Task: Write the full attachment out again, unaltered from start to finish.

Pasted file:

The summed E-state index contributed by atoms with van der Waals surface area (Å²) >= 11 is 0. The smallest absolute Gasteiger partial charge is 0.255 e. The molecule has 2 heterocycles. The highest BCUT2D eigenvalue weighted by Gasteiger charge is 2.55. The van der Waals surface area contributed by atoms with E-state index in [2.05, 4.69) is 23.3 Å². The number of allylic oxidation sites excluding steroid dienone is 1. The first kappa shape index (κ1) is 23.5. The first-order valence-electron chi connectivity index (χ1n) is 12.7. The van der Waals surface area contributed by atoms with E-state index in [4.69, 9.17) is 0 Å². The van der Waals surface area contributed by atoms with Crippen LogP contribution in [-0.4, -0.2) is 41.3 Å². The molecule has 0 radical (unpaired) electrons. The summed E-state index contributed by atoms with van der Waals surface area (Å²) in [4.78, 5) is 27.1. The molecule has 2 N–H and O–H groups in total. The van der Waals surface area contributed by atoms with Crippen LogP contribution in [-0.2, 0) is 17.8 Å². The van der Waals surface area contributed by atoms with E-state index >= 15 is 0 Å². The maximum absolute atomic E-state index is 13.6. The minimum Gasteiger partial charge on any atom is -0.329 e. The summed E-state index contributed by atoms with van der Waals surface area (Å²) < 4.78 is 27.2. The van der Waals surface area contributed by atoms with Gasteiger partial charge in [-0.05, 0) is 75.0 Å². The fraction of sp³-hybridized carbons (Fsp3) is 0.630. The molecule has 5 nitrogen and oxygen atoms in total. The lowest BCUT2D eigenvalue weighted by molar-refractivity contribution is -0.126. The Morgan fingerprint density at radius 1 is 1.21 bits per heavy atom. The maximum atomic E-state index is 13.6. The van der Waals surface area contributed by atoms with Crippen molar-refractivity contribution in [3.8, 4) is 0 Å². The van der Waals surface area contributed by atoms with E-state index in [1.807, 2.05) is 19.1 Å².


The summed E-state index contributed by atoms with van der Waals surface area (Å²) >= 11 is 0. The smallest absolute Gasteiger partial charge is 0.255 e. The molecule has 2 heterocycles. The highest BCUT2D eigenvalue weighted by Gasteiger charge is 2.55. The van der Waals surface area contributed by atoms with E-state index in [2.05, 4.69) is 23.3 Å². The number of allylic oxidation sites excluding steroid dienone is 1. The first kappa shape index (κ1) is 23.5. The first-order valence-electron chi connectivity index (χ1n) is 12.7. The van der Waals surface area contributed by atoms with E-state index in [4.69, 9.17) is 0 Å². The van der Waals surface area contributed by atoms with Crippen LogP contribution in [-0.4, -0.2) is 41.3 Å². The molecule has 0 radical (unpaired) electrons. The summed E-state index contributed by atoms with van der Waals surface area (Å²) in [4.78, 5) is 27.1. The molecule has 2 N–H and O–H groups in total. The van der Waals surface area contributed by atoms with Crippen LogP contribution in [-0.2, 0) is 17.8 Å². The van der Waals surface area contributed by atoms with E-state index >= 15 is 0 Å². The maximum absolute atomic E-state index is 13.6. The minimum Gasteiger partial charge on any atom is -0.329 e. The summed E-state index contributed by atoms with van der Waals surface area (Å²) < 4.78 is 27.2. The van der Waals surface area contributed by atoms with Gasteiger partial charge in [-0.05, 0) is 75.0 Å². The fraction of sp³-hybridized carbons (Fsp3) is 0.630. The molecule has 5 nitrogen and oxygen atoms in total. The lowest BCUT2D eigenvalue weighted by molar-refractivity contribution is -0.126. The Morgan fingerprint density at radius 1 is 1.21 bits per heavy atom. The maximum atomic E-state index is 13.6. The van der Waals surface area contributed by atoms with Crippen molar-refractivity contribution in [3.8, 4) is 0 Å². The van der Waals surface area contributed by atoms with E-state index in [1.807, 2.05) is 19.1 Å².